The latest edition of our applying to medical school blog is going to deal with a UCAT problem we are getting asked about… A LOT. And that’s how to tackle UCAT Verbal Reasoning questions.
This concerns the comprehension style Verbal Reasoning questions. Specifically, the ones that ask you what the overall argument or conclusion of the passage is, or what the author’s opinion might be.
Time is of the essence
The challenge here is one of time.
Because there is no key word in the stem of the question, the scanning method becomes harder to implement. In theory, you need to do a quick scan based on each answer option. That’s time consuming work!
Many people seem to be running out of time on these questions. And it is causing some panic among the ranks.
The first thing to say is that – if you are having a problem here – the issue is not specific to you. These types of VR questions are indeed the hardest to answer and the most time pressured. That’s just the fact of it – and there is no magic wand to suddenly make them easy.
So, it’s about implementing methodology to mitigate the difficulty and increase your efficiency. Here are some tips that can hopefully help.
Some people get the urge to start reading the whole passage first. We would urge you NOT to do this. It is a near sure-fire way to run out of time. And since you won’t know what you are looking for, it will also be very hard to recall the specific part of the passage when you move on to the questions. So you will probably end up scanning the passage again anyway.
Accept that some items take more than 30 seconds. Don’t panic because these question types are taking longer than that. Though the average is 30 seconds per question throughout VR, the reality is some can be done quicker and some take longer. You can buy yourself time by answering the later items in the sets and more the straightforward items (including T/F/CT) more quickly. This allows you a little longer on these ones.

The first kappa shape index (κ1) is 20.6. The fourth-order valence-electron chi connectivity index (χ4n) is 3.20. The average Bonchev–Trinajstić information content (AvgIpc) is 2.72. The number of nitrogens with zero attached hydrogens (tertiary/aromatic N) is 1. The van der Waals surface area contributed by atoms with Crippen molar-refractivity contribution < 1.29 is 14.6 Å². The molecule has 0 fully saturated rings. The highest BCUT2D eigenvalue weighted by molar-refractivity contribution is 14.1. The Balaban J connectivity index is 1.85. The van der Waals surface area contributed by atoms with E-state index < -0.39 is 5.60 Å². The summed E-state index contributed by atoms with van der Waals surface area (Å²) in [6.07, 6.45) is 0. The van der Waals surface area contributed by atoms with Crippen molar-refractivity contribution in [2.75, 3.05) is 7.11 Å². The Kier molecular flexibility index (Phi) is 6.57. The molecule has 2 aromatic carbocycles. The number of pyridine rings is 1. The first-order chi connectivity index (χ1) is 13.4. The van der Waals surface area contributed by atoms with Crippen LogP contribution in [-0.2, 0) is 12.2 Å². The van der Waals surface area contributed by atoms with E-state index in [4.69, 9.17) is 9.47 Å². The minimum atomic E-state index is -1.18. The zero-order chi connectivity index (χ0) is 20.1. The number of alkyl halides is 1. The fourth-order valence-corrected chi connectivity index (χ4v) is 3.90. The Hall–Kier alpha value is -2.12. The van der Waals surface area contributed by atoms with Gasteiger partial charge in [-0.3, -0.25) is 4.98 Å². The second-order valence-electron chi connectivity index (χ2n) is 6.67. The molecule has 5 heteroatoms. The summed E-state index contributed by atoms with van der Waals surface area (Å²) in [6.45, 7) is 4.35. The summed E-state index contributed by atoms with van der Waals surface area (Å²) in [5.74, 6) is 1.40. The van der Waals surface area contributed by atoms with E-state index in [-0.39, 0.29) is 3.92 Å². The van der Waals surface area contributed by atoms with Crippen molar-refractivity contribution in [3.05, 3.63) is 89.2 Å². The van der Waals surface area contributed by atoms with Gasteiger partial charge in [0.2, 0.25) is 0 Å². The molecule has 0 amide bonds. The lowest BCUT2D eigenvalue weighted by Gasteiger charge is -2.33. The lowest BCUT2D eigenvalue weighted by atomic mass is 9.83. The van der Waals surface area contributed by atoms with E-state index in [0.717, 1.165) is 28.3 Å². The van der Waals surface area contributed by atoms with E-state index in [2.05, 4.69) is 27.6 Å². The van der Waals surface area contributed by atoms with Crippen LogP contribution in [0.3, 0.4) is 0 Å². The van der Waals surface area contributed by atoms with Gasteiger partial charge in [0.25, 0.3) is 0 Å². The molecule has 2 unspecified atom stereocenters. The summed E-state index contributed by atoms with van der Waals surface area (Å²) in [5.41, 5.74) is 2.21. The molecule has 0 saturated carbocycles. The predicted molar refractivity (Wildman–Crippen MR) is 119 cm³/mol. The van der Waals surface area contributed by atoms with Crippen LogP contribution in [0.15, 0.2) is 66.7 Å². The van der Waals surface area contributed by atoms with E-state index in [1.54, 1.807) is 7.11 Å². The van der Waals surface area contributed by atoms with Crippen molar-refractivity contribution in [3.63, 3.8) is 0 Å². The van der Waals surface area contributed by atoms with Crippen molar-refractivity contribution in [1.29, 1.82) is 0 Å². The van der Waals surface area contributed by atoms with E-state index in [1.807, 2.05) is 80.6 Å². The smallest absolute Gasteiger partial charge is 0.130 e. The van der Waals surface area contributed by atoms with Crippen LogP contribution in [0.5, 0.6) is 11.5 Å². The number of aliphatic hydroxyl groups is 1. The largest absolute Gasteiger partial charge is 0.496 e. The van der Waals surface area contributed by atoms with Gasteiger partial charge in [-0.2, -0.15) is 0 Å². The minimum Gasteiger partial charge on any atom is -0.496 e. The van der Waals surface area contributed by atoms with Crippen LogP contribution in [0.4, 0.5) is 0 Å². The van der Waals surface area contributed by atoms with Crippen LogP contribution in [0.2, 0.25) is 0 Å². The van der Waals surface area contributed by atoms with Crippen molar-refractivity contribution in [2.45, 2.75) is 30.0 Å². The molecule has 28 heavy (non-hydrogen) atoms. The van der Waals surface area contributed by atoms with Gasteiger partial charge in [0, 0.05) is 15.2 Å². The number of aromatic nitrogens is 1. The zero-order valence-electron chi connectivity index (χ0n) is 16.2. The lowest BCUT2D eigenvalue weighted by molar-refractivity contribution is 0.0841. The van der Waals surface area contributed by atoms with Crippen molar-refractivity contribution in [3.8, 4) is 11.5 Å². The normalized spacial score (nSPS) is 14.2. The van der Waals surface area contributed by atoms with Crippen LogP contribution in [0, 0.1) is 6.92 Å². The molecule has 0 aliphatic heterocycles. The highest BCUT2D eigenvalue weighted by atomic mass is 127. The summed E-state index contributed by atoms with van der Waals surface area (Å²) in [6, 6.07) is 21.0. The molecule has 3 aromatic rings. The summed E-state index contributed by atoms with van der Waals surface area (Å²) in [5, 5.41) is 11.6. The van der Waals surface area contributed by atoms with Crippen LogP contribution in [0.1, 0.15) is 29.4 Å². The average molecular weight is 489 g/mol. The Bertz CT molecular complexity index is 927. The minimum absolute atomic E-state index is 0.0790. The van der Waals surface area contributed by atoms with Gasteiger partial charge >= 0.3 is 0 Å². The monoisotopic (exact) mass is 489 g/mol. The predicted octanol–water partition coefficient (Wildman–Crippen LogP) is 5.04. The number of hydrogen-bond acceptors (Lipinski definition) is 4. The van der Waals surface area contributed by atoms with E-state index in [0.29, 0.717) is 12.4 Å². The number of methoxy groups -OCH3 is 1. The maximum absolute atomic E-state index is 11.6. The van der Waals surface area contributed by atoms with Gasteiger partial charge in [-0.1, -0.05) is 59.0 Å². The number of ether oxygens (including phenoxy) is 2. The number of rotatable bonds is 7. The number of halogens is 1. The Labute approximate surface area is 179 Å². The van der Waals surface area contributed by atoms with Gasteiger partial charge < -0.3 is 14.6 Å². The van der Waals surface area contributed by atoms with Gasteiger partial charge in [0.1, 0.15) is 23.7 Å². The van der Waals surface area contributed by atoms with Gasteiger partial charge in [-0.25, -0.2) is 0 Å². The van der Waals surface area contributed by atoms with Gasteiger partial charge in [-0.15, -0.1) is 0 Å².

Try flagging these question types and answering them at the end of the question set (if they appear earlier). Then you can make the most of the scanning you have already done for the other, more straightforward, question types on the same passage. That might allow you to immediately discount a few of the options.
If you have to scan for each answer option, then you have to be fast. So use sceptical eyes. You are looking for something – anything – that doesn’t quite add up. As soon as you see a flaw, discount that option. If you can’t quickly find a flaw in an option, then consider that a ‘maybe’. Of the 4 answer options, you can almost certainly discount two quickly. Then you will be weighing the last two.
When weighing the last two, remember you have a 50/50 chance. It’s easy to waste a lot of time at this point. The reality is you will have to make a quick call. Try to spot any flaws in either option. If you can’t do that definitively, and the clock is ticking on you, then go with your gut instinct.
Remember, if you happen to come across a perfect answer on option ‘a’ or ‘b’, you can simply select that and move on. So you won’t necessarily have to check every single answer option.
Keep calm and analytical. If you are worrying too much about these question types, they will be harder to cope with in the exam. Apply the above methodology. Discount as many options as possible. If time is really weighing on you, guess from the viable remaining options and move on.
Don’t let a couple of hard questions ruin the whole VR section. At the end of the day, every item is worth one mark, whether it’s easy or hard. So a big mistake would be to take too long or get too flustered on these particularly hard questions types, and by doing so risk missing out on the easier marks because you time out or lose composure.